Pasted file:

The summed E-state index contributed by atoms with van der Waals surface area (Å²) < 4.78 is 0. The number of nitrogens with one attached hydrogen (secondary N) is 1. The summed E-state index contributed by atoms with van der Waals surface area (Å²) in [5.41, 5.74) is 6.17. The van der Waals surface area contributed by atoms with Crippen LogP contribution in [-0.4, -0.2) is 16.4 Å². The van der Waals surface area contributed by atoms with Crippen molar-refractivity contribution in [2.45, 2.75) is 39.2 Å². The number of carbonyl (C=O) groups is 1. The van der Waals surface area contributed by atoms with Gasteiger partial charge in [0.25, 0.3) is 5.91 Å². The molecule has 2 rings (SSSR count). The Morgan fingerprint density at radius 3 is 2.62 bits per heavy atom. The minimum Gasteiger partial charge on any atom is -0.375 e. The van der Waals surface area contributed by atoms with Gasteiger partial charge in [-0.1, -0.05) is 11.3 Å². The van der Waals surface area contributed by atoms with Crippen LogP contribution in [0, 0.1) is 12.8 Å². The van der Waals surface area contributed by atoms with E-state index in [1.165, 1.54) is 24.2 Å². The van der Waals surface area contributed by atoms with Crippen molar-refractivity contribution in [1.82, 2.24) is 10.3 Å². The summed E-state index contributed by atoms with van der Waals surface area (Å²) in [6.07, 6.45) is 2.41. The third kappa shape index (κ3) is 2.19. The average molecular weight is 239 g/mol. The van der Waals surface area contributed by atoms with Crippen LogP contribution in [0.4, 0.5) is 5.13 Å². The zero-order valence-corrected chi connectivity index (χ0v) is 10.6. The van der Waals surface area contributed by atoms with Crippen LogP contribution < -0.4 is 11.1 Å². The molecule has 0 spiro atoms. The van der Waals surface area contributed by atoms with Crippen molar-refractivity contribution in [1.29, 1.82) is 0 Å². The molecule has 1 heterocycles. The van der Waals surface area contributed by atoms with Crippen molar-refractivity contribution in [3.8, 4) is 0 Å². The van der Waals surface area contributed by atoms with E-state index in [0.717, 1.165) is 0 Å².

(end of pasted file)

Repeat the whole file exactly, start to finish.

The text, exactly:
The summed E-state index contributed by atoms with van der Waals surface area (Å²) < 4.78 is 0. The number of nitrogens with one attached hydrogen (secondary N) is 1. The summed E-state index contributed by atoms with van der Waals surface area (Å²) in [5.41, 5.74) is 6.17. The van der Waals surface area contributed by atoms with Crippen LogP contribution in [-0.4, -0.2) is 16.4 Å². The van der Waals surface area contributed by atoms with Crippen molar-refractivity contribution in [2.45, 2.75) is 39.2 Å². The number of carbonyl (C=O) groups is 1. The van der Waals surface area contributed by atoms with Gasteiger partial charge in [0.25, 0.3) is 5.91 Å². The molecule has 2 rings (SSSR count). The Morgan fingerprint density at radius 3 is 2.62 bits per heavy atom. The minimum Gasteiger partial charge on any atom is -0.375 e. The van der Waals surface area contributed by atoms with Gasteiger partial charge in [-0.1, -0.05) is 11.3 Å². The van der Waals surface area contributed by atoms with Crippen LogP contribution in [0, 0.1) is 12.8 Å². The van der Waals surface area contributed by atoms with E-state index in [1.165, 1.54) is 24.2 Å². The van der Waals surface area contributed by atoms with Crippen molar-refractivity contribution in [1.82, 2.24) is 10.3 Å². The summed E-state index contributed by atoms with van der Waals surface area (Å²) in [6.07, 6.45) is 2.41. The third kappa shape index (κ3) is 2.19. The average molecular weight is 239 g/mol. The van der Waals surface area contributed by atoms with Crippen LogP contribution in [0.4, 0.5) is 5.13 Å². The zero-order valence-corrected chi connectivity index (χ0v) is 10.6. The van der Waals surface area contributed by atoms with Crippen LogP contribution < -0.4 is 11.1 Å². The molecule has 0 spiro atoms. The van der Waals surface area contributed by atoms with Crippen molar-refractivity contribution in [1.29, 1.82) is 0 Å². The molecule has 1 heterocycles. The van der Waals surface area contributed by atoms with Crippen molar-refractivity contribution in [3.8, 4) is 0 Å². The van der Waals surface area contributed by atoms with E-state index in [0.717, 1.165) is 0 Å².